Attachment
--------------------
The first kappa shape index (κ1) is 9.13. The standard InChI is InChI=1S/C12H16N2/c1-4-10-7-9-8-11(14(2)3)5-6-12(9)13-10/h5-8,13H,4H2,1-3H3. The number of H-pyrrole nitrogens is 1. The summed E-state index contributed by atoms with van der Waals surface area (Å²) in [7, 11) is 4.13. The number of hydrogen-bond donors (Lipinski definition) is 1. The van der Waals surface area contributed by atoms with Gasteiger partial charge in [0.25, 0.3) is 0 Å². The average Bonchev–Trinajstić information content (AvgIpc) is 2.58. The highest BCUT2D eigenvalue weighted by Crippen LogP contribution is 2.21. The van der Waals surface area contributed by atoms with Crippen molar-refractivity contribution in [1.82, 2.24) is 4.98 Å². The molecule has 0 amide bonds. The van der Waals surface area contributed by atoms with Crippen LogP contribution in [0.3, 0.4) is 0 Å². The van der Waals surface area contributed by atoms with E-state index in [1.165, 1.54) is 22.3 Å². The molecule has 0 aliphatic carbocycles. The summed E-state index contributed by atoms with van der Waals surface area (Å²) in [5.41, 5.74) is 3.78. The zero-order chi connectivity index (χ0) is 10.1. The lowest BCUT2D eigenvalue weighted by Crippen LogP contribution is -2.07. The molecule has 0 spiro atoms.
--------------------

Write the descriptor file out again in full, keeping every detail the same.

The first kappa shape index (κ1) is 9.13. The standard InChI is InChI=1S/C12H16N2/c1-4-10-7-9-8-11(14(2)3)5-6-12(9)13-10/h5-8,13H,4H2,1-3H3. The number of H-pyrrole nitrogens is 1. The summed E-state index contributed by atoms with van der Waals surface area (Å²) in [7, 11) is 4.13. The number of hydrogen-bond donors (Lipinski definition) is 1. The van der Waals surface area contributed by atoms with Gasteiger partial charge in [0.25, 0.3) is 0 Å². The average Bonchev–Trinajstić information content (AvgIpc) is 2.58. The highest BCUT2D eigenvalue weighted by Crippen LogP contribution is 2.21. The van der Waals surface area contributed by atoms with Crippen molar-refractivity contribution in [1.82, 2.24) is 4.98 Å². The molecule has 0 amide bonds. The van der Waals surface area contributed by atoms with Crippen LogP contribution in [0.3, 0.4) is 0 Å². The van der Waals surface area contributed by atoms with E-state index in [1.165, 1.54) is 22.3 Å². The molecule has 0 aliphatic carbocycles. The summed E-state index contributed by atoms with van der Waals surface area (Å²) in [5.41, 5.74) is 3.78. The zero-order chi connectivity index (χ0) is 10.1. The lowest BCUT2D eigenvalue weighted by Crippen LogP contribution is -2.07. The molecule has 0 spiro atoms.